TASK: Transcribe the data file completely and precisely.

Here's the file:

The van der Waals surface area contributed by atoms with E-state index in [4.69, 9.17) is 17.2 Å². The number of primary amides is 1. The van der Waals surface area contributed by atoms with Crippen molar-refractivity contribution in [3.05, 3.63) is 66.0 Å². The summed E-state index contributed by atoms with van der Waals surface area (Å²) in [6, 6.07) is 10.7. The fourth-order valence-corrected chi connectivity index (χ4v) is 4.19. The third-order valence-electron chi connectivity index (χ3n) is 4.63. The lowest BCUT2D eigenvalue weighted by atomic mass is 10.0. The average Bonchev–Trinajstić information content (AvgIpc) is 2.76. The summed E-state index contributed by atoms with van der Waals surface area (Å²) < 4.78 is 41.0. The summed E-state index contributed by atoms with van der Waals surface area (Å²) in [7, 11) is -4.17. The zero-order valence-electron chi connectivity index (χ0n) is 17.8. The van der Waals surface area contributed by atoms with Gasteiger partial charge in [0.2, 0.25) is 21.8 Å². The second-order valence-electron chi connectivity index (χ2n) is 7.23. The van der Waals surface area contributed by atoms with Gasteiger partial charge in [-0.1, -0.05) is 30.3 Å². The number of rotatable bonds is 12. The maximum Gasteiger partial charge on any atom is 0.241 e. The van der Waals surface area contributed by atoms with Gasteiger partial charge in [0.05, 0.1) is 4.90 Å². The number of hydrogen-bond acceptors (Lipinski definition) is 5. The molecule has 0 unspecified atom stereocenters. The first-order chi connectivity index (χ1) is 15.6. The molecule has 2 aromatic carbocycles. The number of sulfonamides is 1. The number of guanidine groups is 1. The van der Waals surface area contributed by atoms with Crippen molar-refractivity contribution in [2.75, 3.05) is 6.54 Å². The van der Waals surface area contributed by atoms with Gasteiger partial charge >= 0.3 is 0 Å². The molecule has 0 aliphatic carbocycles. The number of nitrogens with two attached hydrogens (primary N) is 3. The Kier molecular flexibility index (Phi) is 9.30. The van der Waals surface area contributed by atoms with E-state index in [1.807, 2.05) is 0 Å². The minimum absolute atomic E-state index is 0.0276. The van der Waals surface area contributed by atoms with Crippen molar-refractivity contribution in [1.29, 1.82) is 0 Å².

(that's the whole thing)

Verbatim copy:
The van der Waals surface area contributed by atoms with E-state index in [4.69, 9.17) is 17.2 Å². The number of primary amides is 1. The van der Waals surface area contributed by atoms with Crippen molar-refractivity contribution in [3.05, 3.63) is 66.0 Å². The summed E-state index contributed by atoms with van der Waals surface area (Å²) in [6, 6.07) is 10.7. The fourth-order valence-corrected chi connectivity index (χ4v) is 4.19. The third-order valence-electron chi connectivity index (χ3n) is 4.63. The lowest BCUT2D eigenvalue weighted by atomic mass is 10.0. The average Bonchev–Trinajstić information content (AvgIpc) is 2.76. The summed E-state index contributed by atoms with van der Waals surface area (Å²) < 4.78 is 41.0. The summed E-state index contributed by atoms with van der Waals surface area (Å²) in [7, 11) is -4.17. The zero-order valence-electron chi connectivity index (χ0n) is 17.8. The van der Waals surface area contributed by atoms with Gasteiger partial charge in [0.2, 0.25) is 21.8 Å². The second-order valence-electron chi connectivity index (χ2n) is 7.23. The van der Waals surface area contributed by atoms with Gasteiger partial charge in [-0.1, -0.05) is 30.3 Å². The number of rotatable bonds is 12. The maximum Gasteiger partial charge on any atom is 0.241 e. The van der Waals surface area contributed by atoms with Gasteiger partial charge in [0.05, 0.1) is 4.90 Å². The number of hydrogen-bond acceptors (Lipinski definition) is 5. The molecule has 0 unspecified atom stereocenters. The first-order chi connectivity index (χ1) is 15.6. The molecule has 2 aromatic carbocycles. The number of sulfonamides is 1. The number of guanidine groups is 1. The van der Waals surface area contributed by atoms with Crippen molar-refractivity contribution in [2.75, 3.05) is 6.54 Å². The van der Waals surface area contributed by atoms with Gasteiger partial charge >= 0.3 is 0 Å². The molecule has 0 aliphatic carbocycles. The number of nitrogens with two attached hydrogens (primary N) is 3. The Kier molecular flexibility index (Phi) is 9.30. The van der Waals surface area contributed by atoms with E-state index in [1.807, 2.05) is 0 Å². The minimum absolute atomic E-state index is 0.0276. The van der Waals surface area contributed by atoms with Crippen molar-refractivity contribution in [1.29, 1.82) is 0 Å².